The plan calls for the iconic yellow Domino Sugar sign to sit on top of the building, along with smaller versions of the sign above street-level entrances. Commissioners objected to the “height and massing” of the addition, according to the Eagle. Confusingly, a previous proposal from the site’s former developers already approved by Landmarks also included a four-story glass addition on top of the building, according to the Eagle.
“The proposal before the Commission today contains more square footage than the prior approval due to the retention of the building’s core and a second rooftop addition,” said the Historic Districts Council’s Nadezhda Williams. But not everyone hated it: Commission chair Robert Tierney called the design “extremely appropriate and impressive,” Curbed reported. The adaptive reuse of the red brick factory at 292-314 Kent Avenue is just a small part of Two Trees’ $1,500,000,000 development plan for the Domino site, which also includes retail, a new office building, and high-rise residential buildings with 2,200 apartments.
The City Planning Commission is expected to certify Two Trees’ plans for the Domino Sugar refinery this afternoon, Crain’s reports. Developer Jed Walentas of Two Trees scrapped the ULURP-approved plans for the site, which were originally drawn up by previous developer CPC Resources. The new SHoP-designed proposal promises an overhaul of the landmarked Domino building and four new buildings with 2,300,000 square feet of residential space, 500,000 square feet of offices and 70,000 square feet of retail. Once City Planning certifies the plan, it will still have to undergo a new ULURP process with several levels of public review. Demolition started on some of the smaller buildings in the complex earlier this month, and Two Trees told Crain’s they hope to break ground on the development in late 2014.
Starting Gun Looms for Domino Sugar [Crain’s]
A tall construction fence went up around the Domino Sugar Factory site in Williamsburg last week and demo at the northern end of the site has begun. Last week, Two Trees updated community leaders via a letter and put up a website where it will post updates about the project every two weeks.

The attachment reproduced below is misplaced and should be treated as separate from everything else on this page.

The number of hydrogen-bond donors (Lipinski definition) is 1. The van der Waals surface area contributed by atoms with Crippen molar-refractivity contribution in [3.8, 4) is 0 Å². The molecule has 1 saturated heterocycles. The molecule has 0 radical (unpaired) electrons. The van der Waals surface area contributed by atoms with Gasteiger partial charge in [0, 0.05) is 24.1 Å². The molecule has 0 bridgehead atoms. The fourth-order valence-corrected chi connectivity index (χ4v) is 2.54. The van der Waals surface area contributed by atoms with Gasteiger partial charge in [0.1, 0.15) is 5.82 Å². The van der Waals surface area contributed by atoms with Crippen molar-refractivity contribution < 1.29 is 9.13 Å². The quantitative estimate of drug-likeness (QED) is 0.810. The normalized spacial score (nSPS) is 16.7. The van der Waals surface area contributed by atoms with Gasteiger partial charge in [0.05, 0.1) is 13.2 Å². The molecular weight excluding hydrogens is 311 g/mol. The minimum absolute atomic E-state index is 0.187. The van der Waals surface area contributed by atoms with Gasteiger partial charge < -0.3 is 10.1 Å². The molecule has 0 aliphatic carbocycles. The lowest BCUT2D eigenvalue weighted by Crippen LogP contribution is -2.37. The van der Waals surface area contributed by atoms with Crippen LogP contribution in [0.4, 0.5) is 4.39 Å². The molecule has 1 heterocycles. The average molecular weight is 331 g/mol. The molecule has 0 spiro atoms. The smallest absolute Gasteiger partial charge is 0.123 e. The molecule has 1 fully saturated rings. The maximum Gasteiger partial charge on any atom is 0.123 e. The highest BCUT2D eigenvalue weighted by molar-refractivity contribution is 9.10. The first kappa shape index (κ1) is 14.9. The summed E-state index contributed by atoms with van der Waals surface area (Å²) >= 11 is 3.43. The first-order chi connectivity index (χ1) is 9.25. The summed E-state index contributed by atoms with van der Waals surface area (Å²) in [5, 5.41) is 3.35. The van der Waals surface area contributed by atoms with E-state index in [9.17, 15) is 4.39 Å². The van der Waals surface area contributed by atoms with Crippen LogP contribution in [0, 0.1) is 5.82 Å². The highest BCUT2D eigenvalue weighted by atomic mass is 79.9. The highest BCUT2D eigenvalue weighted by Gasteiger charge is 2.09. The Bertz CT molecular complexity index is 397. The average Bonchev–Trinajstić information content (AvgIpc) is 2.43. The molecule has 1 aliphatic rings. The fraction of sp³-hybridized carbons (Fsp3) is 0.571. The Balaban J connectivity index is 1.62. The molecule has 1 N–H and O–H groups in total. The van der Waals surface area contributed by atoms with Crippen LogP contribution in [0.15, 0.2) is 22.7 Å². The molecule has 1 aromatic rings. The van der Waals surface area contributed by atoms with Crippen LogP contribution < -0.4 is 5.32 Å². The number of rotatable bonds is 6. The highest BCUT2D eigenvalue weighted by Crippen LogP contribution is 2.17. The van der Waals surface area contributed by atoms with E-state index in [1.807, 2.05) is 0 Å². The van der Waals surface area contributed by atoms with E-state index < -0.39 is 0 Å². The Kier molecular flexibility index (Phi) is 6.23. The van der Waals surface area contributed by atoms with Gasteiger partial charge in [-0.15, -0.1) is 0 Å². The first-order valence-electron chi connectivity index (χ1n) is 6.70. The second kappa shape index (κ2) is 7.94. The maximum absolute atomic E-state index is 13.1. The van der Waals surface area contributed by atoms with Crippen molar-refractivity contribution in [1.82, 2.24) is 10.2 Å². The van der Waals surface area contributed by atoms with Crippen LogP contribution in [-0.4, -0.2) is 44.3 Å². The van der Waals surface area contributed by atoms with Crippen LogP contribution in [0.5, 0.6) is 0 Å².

The Refinery building, the historic brick structure that is topped by the iconic Domino sign, was landmarked in 2007 and is not at risk of being torn down. DOB approved demo permits for buildings at 2 Grand Street and 314 Kent Avenue in September. In August, as reported, Two Trees said demo could start as early as September.
The creation of a large mixed-use conversion envisioned by former owners CPC was approved back in 2010; Two Trees bought the 11-acre site back in October of 2012 and in March released its $1.5 billion plan for the waterfront property, which features 2,284 apartments and 631,240 square feet of office space. The plan still needs to go through the uniform land use review procedure (ULURP).
Opponents of the project have said Domino should finish the land review process before beginning any demo and wondered why the demo filings say “the scope of work does not require related asbestos abatement as defined in the regulations of the NYC DEP” when a 2010 environmental impact study said that asbestos was found “throughout the facility” and that an “additional survey and abatement would be required to remove all asbestos-containing materials prior to demolition of the buildings and redevelopment of the project site.”
The non-landmarked buildings on this site are going to come down one way or another because of the 2010 approval. The asbestos abatement of the entire site took six months and was completed in September.
Developer Isaac Katan may soon be out of the picture when it comes to the redevelopment of the Domino Sugar complex in Williamsburg, according to a story in yesterday’s New York Observer: “The developer of the Domino Sugar Factory failed to receive an injunction in State Supreme Court Tuesday to block its partner from recapitalizing the proposed $1.5 billion project. The decision appeared to clear the way for the Community Preservation Corporation [CPC], a joint owner of the site, to proceed with a deal to hand the majority stake to the project’s senior lender, Pacific Coast Capital Partners, LLC. Isaac Katan, who has been a fifty-fifty partner with CPC in the 11-acre former factory, had launched the suit in March seeking an injunction on the restructuring deal because it would significantly dilute both his and CPC’s interest in the project, which sits along the Brooklyn waterfront in Williamsburg.” CPC and Katan have made the news recently for being at odds with each other over plans for the redevelopment of the huge, waterfront property. Katan vows to fight on, so Williamsburg’s biggest would-be development may be on ice for quite a time to come.
Court Swats Down Lawsuit At Domino Factory Paving Way For Ownership Shakeup [NYO]
Photo by Dan Nguyen